• Gottlieb, Adolph (American, 1903–1974)

    Gottlieb’s early representational work evolved toward the surreal and Abstract Expressionism, by which he sought to remove from cultural associations from his work in order to convey a universal language of expression. He was the first American to win the Grand Prize at the Bienal de São Paolo (1963).

  • gouache

    An artists’ material, gouache is watercolour that is mixed with white pigment and the binding agent gum arabic, rendering it opaque. Gouache has been used in numerous painting traditions from antiquity, including manuscript illumination and Indian and European miniatures.

  • Graham, K.M. (Canadian, 1913–2008)

    A widely collected landscape artist, K.M. (Kathleen Margaret) Graham worked in an abstract expressionist style. Attracted to the light and colours of the North, Graham made many painting trips to the Arctic beginning in 1971. She also produced drawings, prints, and graphic designs for liturgical vestments and book and magazine covers.

  • Gran Fury

    A collective of artists formed in 1988 whose fluctuating membership included Mark Simpson, Tom Kalin, Marlene McCarthy, and Loring McAlpin, among others. Gran Fury made artworks for the AIDS activist group ACT UP, including posters that spread the word about the disease and railed against government neglect of the AIDS epidemic and its victims.

  • Graphic Associates

    Toronto animation studio, the first private company of its kind in Canada, founded in 1949 by National Film Board animators George Dunning and Jim MacKay. Michael Snow, Joyce Wieland, and Richard Williams all worked for Graphic Associates early in their careers.

  • Greenberg, Clement (American, 1909–1994)

    A highly influential art critic and essayist known primarily for his formalist approach and his contentious concept of modernism, which he first outlined in his 1961 article “Modernist Painting.” Greenberg was, notably, an early champion of Abstract Expressionists, including Jackson Pollock and the sculptor David Smith.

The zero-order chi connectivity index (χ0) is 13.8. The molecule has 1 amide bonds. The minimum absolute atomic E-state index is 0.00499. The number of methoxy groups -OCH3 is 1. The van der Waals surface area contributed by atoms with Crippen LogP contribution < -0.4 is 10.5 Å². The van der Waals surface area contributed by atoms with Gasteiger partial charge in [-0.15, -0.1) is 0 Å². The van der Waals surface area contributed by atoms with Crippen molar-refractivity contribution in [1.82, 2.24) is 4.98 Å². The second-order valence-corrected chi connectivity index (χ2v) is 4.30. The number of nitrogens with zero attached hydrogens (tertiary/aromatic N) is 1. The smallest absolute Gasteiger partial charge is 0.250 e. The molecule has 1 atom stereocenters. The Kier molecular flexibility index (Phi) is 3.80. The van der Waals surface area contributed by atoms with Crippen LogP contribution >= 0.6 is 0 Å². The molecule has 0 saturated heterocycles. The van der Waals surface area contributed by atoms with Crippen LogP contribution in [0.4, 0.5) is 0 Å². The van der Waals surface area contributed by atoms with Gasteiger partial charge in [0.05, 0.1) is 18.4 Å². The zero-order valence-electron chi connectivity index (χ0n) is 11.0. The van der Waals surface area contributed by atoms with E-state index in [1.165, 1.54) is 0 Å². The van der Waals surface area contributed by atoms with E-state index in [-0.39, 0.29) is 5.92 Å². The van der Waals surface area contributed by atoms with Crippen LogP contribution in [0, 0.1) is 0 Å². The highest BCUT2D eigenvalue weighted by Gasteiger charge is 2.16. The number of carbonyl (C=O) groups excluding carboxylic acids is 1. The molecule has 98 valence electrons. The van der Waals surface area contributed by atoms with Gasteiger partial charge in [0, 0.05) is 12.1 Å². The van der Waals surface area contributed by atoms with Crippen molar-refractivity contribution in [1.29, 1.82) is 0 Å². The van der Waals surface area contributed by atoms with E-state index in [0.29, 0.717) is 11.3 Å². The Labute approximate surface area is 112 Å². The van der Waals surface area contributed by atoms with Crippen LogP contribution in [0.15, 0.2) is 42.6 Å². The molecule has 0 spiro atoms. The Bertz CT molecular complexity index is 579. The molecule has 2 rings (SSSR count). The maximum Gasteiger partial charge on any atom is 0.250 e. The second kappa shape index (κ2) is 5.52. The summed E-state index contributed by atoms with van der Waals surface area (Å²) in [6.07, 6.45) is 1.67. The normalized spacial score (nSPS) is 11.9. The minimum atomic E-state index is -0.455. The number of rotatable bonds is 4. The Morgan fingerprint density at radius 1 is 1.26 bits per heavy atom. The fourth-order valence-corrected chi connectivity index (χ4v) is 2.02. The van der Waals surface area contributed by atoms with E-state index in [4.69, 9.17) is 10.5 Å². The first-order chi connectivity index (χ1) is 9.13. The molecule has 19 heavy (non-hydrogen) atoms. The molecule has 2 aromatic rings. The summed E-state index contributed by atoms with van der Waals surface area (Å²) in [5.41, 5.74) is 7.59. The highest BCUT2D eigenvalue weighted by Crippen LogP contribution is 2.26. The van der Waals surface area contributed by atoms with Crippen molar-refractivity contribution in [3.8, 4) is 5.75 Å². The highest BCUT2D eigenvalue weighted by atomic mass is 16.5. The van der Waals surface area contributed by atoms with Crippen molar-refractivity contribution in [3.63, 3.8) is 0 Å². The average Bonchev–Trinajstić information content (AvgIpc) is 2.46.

• Greenhill, Ralph (Canadian, 1924–1996)

    A Canadian art and documentary photographer, Greenhill studied photography at Ryerson Institute of Technology (now Ryerson University) in Toronto from 1949 to 1951 and subsequently worked in the Stills Photography department at the CBC for over thirty years. His oeuvre includes views of nineteenth-century Ontario architecture and engineering projects.

  • grid

    A structural basis for paintings formed by a series of lines crossing each other at right angles, used most famously by Piet Mondrian. Grids affirm the common characteristics of modern painting: flatness and “all-overness,” as the critic Clement Greenberg described it.

  • Grip Limited

    A Toronto-based design and advertising firm established in 1873 to publish the weekly satirical magazine Grip. In the early twentieth century Grip Limited employed several artists who championed a distinctly Canadian style of landscape painting: Tom Thomson and some members of the future Group of Seven—Franklin Carmichael, Frank Johnston, Arthur Lismer, J.E.H. MacDonald, and F.H. Varley.

  • Grosz, George (German/American, 1893–1959)

    A caricaturist and scathing social critic, painter, and draftsman associated with Dada in his early career, Grosz became a pioneer of the Neue Sachlichkeit (New Objectivity). His avidly anti-war work grew out of his participation in the First World War. His late career focused on landscape and still-life painting, though it retained a bleak tone.

  • Group of Seven

    A progressive and nationalistic school of landscape painting in Canada, active between 1920 (the year of the group’s first exhibition, at the Art Gallery of Toronto, now the Art Gallery of Ontario) and 1933. Founding members were the artists Franklin Carmichael, Lawren Harris, A.Y. Jackson, Frank Johnston, Arthur Lismer, J.E.H. MacDonald, and Frederick Varley.

  • Guérin, Charles (French, 1875–1939)

    A painter and illustrator influenced by the Impressionists, Guérin painted still lifes, portraits, and nudes with a subdued colour palette. His work is held at the Musée d’art moderne de la ville de Paris, the Musée national d’art moderne in Paris, and the Musée d’art de Toulon.

  • Gurney, Janice (Canadian, b. 1949)

    Born in Winnipeg and residing in Toronto, Gurney is an artist and academic whose videos and installation projects often address the production, reception, and meaning of works of art. Her work is held in major national collections including the National Gallery of Canada in Ottawa and the Art Gallery of Ontario in Toronto.

  • Guston, Philip (American, 1913–1980)